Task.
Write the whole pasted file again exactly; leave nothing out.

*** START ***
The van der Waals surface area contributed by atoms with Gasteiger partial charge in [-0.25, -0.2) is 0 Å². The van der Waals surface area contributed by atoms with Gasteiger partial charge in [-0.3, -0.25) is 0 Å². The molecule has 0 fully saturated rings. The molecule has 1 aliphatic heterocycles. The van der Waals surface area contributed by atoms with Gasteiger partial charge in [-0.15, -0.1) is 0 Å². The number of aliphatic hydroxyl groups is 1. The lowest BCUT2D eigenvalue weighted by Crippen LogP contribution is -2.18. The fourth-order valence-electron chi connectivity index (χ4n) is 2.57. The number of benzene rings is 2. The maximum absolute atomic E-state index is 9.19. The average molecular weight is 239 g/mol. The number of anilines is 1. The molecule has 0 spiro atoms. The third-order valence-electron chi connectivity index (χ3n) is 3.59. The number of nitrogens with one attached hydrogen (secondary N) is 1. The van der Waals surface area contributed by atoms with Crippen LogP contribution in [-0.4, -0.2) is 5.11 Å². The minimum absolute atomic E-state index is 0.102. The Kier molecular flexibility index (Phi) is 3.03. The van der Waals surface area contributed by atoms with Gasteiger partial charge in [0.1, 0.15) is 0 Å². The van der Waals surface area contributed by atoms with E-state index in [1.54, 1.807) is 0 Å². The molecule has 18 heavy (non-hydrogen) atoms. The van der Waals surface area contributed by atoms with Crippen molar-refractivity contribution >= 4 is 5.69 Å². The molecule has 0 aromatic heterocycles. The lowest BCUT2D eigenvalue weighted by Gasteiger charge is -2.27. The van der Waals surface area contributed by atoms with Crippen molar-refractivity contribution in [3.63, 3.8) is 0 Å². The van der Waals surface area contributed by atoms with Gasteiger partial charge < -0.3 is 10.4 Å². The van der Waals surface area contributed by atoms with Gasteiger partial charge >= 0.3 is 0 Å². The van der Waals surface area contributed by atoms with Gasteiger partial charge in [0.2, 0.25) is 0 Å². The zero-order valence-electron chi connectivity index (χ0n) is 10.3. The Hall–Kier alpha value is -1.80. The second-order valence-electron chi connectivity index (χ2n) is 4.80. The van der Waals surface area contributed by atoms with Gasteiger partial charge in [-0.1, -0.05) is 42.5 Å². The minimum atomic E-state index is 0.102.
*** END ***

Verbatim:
The van der Waals surface area contributed by atoms with Gasteiger partial charge in [-0.25, -0.2) is 0 Å². The van der Waals surface area contributed by atoms with Gasteiger partial charge in [-0.3, -0.25) is 0 Å². The molecule has 0 fully saturated rings. The molecule has 1 aliphatic heterocycles. The van der Waals surface area contributed by atoms with Gasteiger partial charge in [-0.15, -0.1) is 0 Å². The number of aliphatic hydroxyl groups is 1. The lowest BCUT2D eigenvalue weighted by Crippen LogP contribution is -2.18. The fourth-order valence-electron chi connectivity index (χ4n) is 2.57. The number of benzene rings is 2. The maximum absolute atomic E-state index is 9.19. The average molecular weight is 239 g/mol. The number of anilines is 1. The molecule has 0 spiro atoms. The third-order valence-electron chi connectivity index (χ3n) is 3.59. The number of nitrogens with one attached hydrogen (secondary N) is 1. The van der Waals surface area contributed by atoms with Crippen LogP contribution in [-0.4, -0.2) is 5.11 Å². The minimum absolute atomic E-state index is 0.102. The Kier molecular flexibility index (Phi) is 3.03. The van der Waals surface area contributed by atoms with Gasteiger partial charge in [0.1, 0.15) is 0 Å². The van der Waals surface area contributed by atoms with E-state index in [1.54, 1.807) is 0 Å². The molecule has 18 heavy (non-hydrogen) atoms. The van der Waals surface area contributed by atoms with Crippen molar-refractivity contribution >= 4 is 5.69 Å². The molecule has 0 aromatic heterocycles. The lowest BCUT2D eigenvalue weighted by Gasteiger charge is -2.27. The van der Waals surface area contributed by atoms with Crippen molar-refractivity contribution in [3.63, 3.8) is 0 Å². The van der Waals surface area contributed by atoms with Gasteiger partial charge < -0.3 is 10.4 Å². The van der Waals surface area contributed by atoms with Gasteiger partial charge >= 0.3 is 0 Å². The van der Waals surface area contributed by atoms with Gasteiger partial charge in [0.2, 0.25) is 0 Å². The zero-order valence-electron chi connectivity index (χ0n) is 10.3. The Hall–Kier alpha value is -1.80. The second-order valence-electron chi connectivity index (χ2n) is 4.80. The van der Waals surface area contributed by atoms with Gasteiger partial charge in [-0.1, -0.05) is 42.5 Å². The minimum atomic E-state index is 0.102.